By Felix Salmon
September 28, 2010

" data-share-img="" data-share="twitter,facebook,linkedin,reddit,google" data-share-count="true">

A sad day: The End of the Road for Xmarks — Xmarks

Me, discussing the future of housing prices — BNet

Bercovici to Forbes. Not a fan of this move — TBI

Koblin quitting NYO — VV

This would be so idiotic and short-sighted, on the part of magazine publishers, that it’s almost certainly true — Coatney

Adventures in ersatz accuracy: Dow 38,820! Really? Not 38,817? — Bloomberg


We welcome comments that advance the story through relevant opinion, anecdotes, links and data. If you see a comment that you believe is irrelevant or inappropriate, you can flag it to our editors by using the report abuse links. Views expressed in the comments do not represent those of Reuters. For more information on our comment policy, see

Watched your video on housing prices, Felix, and have some quibbles. Specifically, you argue that “mcmansions” in the outer burbs are useless, poorly constructed and bound to lose almost all value in the wake of peak oil, carbon taxes, etc. Spoken like a true bike-loving young(ish) urbanite. But how can you be so sure the reverse will not be true? As transport costs rise, do they not rise for food as well? Why would the future not favor odd new suburban “villages” on the prairie which are close to agricultural land, relatively safe from urban violence/terrorist attacks, etc.? I don’t have a crystal ball and I do not live in one of these places, but who is to say that vision of the future won’t pan out? I’d actually bet on it.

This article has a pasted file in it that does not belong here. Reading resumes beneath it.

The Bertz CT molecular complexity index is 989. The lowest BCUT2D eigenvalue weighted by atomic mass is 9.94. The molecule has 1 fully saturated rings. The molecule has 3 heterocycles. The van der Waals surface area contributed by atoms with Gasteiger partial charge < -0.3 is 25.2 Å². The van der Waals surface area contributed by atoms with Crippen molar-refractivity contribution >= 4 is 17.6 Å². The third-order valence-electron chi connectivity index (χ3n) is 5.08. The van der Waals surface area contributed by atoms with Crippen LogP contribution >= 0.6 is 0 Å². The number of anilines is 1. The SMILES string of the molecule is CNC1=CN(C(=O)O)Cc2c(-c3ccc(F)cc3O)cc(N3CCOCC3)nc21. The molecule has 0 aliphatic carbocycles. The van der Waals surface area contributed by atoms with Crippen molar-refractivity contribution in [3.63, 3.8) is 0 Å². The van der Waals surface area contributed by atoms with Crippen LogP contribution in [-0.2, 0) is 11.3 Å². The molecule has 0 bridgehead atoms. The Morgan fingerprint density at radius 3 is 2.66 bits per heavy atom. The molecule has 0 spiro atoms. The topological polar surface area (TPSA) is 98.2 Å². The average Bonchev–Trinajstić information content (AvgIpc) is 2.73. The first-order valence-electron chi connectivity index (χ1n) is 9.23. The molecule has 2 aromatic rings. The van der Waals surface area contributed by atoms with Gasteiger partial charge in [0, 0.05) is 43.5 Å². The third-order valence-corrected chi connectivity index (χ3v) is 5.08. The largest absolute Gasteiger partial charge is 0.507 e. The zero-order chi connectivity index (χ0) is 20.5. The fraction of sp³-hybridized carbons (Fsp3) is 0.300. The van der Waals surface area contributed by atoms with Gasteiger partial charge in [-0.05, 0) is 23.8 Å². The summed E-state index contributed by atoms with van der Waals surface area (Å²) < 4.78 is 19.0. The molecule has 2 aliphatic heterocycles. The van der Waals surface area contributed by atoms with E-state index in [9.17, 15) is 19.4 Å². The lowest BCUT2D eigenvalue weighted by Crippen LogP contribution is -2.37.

Posted by LadyGodiva | Report as abusive

The problem of food transportation is not so much trucking stuff forty or fifty miles into a city from adjoining farms; it is shipping (or flying!) food–especially refrigerated food–from California to New York. Or from Argentina to California. Or Vietnam to Argentina. The distance from suburbs to city center doesn’t really factor in, and, to the extent it does, it cuts _against_ suburbs, as the rail depots, harbors, and airports tend to be convenient to the large cities.

If the model of very long-distance food transportation fails due to increased energy costs, those costs will fall heaviest on those who are farthest from the centers of transportation. You may get your eggs or wheat (or whatever your county produces) cheaper than I do in the city, but you will pay more for every other necessity of life. You have to move a _long_ way back towards Laura Ingalls Wilder before you’re producing any substantial portion of your daily needs on the prairie.

Posted by ckbryant | Report as abusive